Performance Data: More Than Feeding the Machine

Now that there are indications that the economy is improving the internal demand for organization performance data is increasing. Not just more numbers, but the details behind numbers. Proof. Everyone - analysts, the market, the government are all going to be a lot more careful and demanding. The practice of pitching numbers like breakfast cereal is over.

Like everything else in business this demand on management is going to roll down through the organization and everyone will soon be feeling the pressure to document.

Here are some tips to that will enable you to respond:

  • Take the time now to sure you're measuring what is important to your customers and that your metrics are directly tied to organizational objectives. For example: Retention, keeping the people you want to keep, is more important than turnover data. New customers are far more important than customers saved.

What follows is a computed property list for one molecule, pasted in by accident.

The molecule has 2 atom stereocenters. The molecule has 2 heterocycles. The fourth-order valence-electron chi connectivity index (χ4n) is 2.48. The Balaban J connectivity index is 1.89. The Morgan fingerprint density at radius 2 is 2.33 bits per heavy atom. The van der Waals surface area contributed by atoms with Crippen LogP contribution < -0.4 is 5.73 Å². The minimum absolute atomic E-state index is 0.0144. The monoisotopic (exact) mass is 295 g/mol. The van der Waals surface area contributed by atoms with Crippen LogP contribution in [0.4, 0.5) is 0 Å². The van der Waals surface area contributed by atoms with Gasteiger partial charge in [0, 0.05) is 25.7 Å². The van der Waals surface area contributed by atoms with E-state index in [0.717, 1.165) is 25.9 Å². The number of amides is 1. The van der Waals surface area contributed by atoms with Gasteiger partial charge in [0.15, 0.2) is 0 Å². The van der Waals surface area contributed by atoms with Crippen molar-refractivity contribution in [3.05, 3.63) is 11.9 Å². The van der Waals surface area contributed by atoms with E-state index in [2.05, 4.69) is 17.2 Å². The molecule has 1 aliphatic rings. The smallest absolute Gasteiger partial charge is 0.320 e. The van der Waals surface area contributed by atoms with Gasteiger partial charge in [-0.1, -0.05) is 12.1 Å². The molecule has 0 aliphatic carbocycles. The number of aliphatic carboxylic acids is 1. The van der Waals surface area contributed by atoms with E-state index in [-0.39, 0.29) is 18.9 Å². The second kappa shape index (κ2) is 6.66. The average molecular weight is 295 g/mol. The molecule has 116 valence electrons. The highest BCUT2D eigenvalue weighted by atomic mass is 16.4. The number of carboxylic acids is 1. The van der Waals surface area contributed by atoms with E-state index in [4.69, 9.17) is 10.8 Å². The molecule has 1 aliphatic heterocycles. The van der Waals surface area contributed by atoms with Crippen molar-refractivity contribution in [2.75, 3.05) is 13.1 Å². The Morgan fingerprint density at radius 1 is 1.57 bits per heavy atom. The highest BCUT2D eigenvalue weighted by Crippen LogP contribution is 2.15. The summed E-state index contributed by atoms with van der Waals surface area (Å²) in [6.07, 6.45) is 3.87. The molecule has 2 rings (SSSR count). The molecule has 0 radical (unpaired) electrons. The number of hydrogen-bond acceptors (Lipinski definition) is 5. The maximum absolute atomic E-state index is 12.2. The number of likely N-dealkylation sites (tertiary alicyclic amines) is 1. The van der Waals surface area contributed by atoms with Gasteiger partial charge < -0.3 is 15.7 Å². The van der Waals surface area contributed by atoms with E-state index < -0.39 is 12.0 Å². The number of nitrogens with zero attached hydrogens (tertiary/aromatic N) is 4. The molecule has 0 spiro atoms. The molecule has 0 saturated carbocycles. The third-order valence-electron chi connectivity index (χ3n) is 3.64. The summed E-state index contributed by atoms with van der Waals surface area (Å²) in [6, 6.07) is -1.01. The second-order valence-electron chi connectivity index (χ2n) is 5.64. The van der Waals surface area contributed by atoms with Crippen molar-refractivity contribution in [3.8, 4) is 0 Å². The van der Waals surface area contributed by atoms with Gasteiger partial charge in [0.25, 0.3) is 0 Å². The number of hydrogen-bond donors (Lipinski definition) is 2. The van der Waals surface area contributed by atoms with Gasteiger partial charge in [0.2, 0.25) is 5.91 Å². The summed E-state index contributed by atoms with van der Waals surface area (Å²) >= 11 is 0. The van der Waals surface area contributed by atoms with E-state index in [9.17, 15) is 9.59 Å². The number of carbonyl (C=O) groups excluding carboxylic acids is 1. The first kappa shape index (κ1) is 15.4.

• Focus on measuring desired outcomes rather than negatives. Net revenues are more important than sales lost.
  • Make sure your numbers are right. Check them yourself. Excepting finance, sales and manufacturing, almost 80% of the reported performance data that we have reviewed is incorrect.
  • Exploit your existing and resources systems to collect and calculate metrics.
  • Use general ledger data for any financial input; don't keep your own financial records. It is accurate and it will foot with any accounting reports.

While responding to this demand for performance data may be what Helen Frye, one of our favorite HR executives, refers to as “feeding the machine,” it has also driven the development of sophisticated feedback systems. Whether you are in HR, sales, or customer service, feedback is the ultimate performance data. Seek out these new tools and exploit them.